First and foremost, I want to mention the character of Lucky -- I loved him. As is the case with the other A.S. King books that I've read, Lucky is an extremely memorable character with a very authentic voice. He's sweet and has a great sense of humor and I do believe that kids will be able to relate to him -- in both the good and bad ways. He is an insecure teen who is feeling a bit lost, and as a reader (and a mom), I loved seeing how he matured throughout the story. Lucky's life definitely wasn't easy, but I was able to respect him so much for how he eventually handled the many problems in his life.

Another wonderful thing about EVERYBODY SEES THE ANTS was that it explored some very serious, and relevant, issues. Lucky's character was experiencing some issues that many teens face in today's society like insecurities and distanced parents; however, he also was dealing with being the victim of a bully. I love that the author tackled this issue of bullying in this book so kids know that they aren't alone. And if they can use some of Lucky's personal experiences to help them deal with their situation, then even better. In addition to the bullying, EVERYBODY SEES THE ANTS also explored the idea of prisoners of war and soldiers who are missing in action. I'm not sure that we really address these issues with children and I do think it's important for them to understand that there are families out there who have to deal with not knowing what happened to their soldier. I felt as if this book tackled this important issue in a very clear manner and it's evident to me that Amy researched this subject prior to writing this novel.

And finally, I'd be remiss if I didn't mention how incredibly talented A.S. King is. I really like Amy, but I have to tell you, I don't know how she comes up with the subjects of her novel. While I'm most definitely not a creative person, I really appreciate how "unique" (and I mean that in the nicest way) EVERYBODY SEES THE ANTS was. And I just loved the ants -- you'll have to read it to see what I'm talking about! Amy has the ability to tell gritty stories that will deeply affect you, but she also has the skill to create characters that are guaranteed to touch your heart. I think that's one of her most special skills. She writes books that change the way you see yourself and others.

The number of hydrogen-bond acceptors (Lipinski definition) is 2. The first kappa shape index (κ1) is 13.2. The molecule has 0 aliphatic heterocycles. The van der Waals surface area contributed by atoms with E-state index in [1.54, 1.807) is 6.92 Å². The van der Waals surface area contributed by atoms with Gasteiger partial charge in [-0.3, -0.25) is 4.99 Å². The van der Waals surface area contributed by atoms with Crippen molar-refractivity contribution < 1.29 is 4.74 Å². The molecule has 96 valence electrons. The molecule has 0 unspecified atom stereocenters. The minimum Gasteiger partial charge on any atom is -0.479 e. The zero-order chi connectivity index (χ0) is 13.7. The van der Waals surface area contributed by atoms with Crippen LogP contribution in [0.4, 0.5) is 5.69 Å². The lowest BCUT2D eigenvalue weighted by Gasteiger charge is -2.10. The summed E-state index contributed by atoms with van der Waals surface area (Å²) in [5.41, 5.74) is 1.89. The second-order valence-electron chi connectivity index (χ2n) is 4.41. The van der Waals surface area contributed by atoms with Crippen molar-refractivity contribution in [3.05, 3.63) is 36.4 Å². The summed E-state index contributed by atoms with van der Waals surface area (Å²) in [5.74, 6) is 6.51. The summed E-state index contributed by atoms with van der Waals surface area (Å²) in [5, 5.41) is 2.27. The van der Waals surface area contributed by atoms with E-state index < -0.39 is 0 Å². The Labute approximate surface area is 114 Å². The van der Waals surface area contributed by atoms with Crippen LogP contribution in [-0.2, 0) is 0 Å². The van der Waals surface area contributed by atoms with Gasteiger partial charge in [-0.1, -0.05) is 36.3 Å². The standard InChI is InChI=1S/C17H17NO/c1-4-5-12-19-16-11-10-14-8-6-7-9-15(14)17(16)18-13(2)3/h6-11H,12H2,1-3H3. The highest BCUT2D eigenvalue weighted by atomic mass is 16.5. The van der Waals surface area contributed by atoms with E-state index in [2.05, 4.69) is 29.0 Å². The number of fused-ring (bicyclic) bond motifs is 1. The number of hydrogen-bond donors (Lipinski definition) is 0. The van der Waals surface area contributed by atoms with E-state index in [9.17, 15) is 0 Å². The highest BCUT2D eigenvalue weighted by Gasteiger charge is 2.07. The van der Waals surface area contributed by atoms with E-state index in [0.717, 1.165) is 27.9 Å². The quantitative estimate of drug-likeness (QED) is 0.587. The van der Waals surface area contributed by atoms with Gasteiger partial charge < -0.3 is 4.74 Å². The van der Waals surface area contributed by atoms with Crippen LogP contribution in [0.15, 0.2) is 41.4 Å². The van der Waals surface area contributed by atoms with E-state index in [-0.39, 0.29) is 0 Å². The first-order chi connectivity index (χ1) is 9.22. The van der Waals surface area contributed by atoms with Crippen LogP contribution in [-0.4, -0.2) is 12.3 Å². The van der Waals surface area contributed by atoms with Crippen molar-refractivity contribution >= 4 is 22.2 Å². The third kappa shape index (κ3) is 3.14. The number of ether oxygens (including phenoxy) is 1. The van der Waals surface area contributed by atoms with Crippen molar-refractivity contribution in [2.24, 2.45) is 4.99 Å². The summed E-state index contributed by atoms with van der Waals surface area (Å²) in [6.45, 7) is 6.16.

I know I gushed, but I really loved EVERYBODY SEES THE ANTS? It's a wonderful book by a wonderful author and I can't recommend it enough!

Please stop by tomorrow because A.S. King will be stopping by to answer a few of my questions.

Thanks to the publisher for sending me a copy of this novel.


Beth Kephart said...

I love Amy, I love her books, and I cannot WAIT to read this one. Can't wait. Thank you for gushing. She deserves all the gushing she gets.

Sandy Nawrot said...

I can't wait to see what she has to say. I've never read her books, but I want to. Creative and unique is one thing you don't find in just every book.

Karlie said...

Sounds interesting. I've only read her first book, but I really enjoyed it.

Serena said...

Wow. This sounds like a book I need to read with the Vietnam War angle. Thanks for a stellar review. I'll have to find a copy next time I'm at a bookstore.

Beth F said...

Yay for Amy and another winner!!

rhapsodyinbooks said...

This sounds really interesting. And I was going to forward this to Serena so I'm glad she saw it!

bermudaonion said...

I'm very excited about this book and am relieved to see you loved it. I can't wait to see what you asked Amy!